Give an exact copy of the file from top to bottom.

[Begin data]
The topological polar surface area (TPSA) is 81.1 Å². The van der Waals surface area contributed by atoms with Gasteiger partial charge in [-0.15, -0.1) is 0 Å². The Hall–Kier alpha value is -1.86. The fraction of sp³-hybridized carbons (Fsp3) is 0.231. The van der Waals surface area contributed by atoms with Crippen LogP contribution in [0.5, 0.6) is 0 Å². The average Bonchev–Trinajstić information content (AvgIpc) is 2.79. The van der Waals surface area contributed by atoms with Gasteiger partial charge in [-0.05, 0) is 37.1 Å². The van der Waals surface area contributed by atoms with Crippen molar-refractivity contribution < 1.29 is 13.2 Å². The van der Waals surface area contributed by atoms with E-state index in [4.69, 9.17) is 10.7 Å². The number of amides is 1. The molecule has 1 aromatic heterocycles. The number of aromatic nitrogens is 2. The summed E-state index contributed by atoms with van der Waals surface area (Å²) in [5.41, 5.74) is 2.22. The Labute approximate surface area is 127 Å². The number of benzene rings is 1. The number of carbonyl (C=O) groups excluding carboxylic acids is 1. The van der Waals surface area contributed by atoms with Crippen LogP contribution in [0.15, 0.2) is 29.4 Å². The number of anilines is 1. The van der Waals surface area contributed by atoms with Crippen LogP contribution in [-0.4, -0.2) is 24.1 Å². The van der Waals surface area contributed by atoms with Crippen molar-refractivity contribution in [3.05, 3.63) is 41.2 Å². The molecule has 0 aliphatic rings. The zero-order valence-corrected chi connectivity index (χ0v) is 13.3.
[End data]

The topological polar surface area (TPSA) is 81.1 Å². The van der Waals surface area contributed by atoms with Gasteiger partial charge in [-0.15, -0.1) is 0 Å². The Hall–Kier alpha value is -1.86. The fraction of sp³-hybridized carbons (Fsp3) is 0.231. The van der Waals surface area contributed by atoms with Crippen LogP contribution in [0.5, 0.6) is 0 Å². The average Bonchev–Trinajstić information content (AvgIpc) is 2.79. The van der Waals surface area contributed by atoms with Gasteiger partial charge in [-0.05, 0) is 37.1 Å². The van der Waals surface area contributed by atoms with Crippen molar-refractivity contribution < 1.29 is 13.2 Å². The van der Waals surface area contributed by atoms with E-state index in [4.69, 9.17) is 10.7 Å². The number of amides is 1. The molecule has 1 aromatic heterocycles. The number of aromatic nitrogens is 2. The summed E-state index contributed by atoms with van der Waals surface area (Å²) in [5.41, 5.74) is 2.22. The Labute approximate surface area is 127 Å². The number of benzene rings is 1. The number of carbonyl (C=O) groups excluding carboxylic acids is 1. The van der Waals surface area contributed by atoms with Crippen LogP contribution in [0.15, 0.2) is 29.4 Å². The number of anilines is 1. The van der Waals surface area contributed by atoms with Crippen LogP contribution in [-0.4, -0.2) is 24.1 Å². The van der Waals surface area contributed by atoms with Crippen molar-refractivity contribution in [3.05, 3.63) is 41.2 Å². The molecule has 0 aliphatic rings. The zero-order valence-corrected chi connectivity index (χ0v) is 13.3.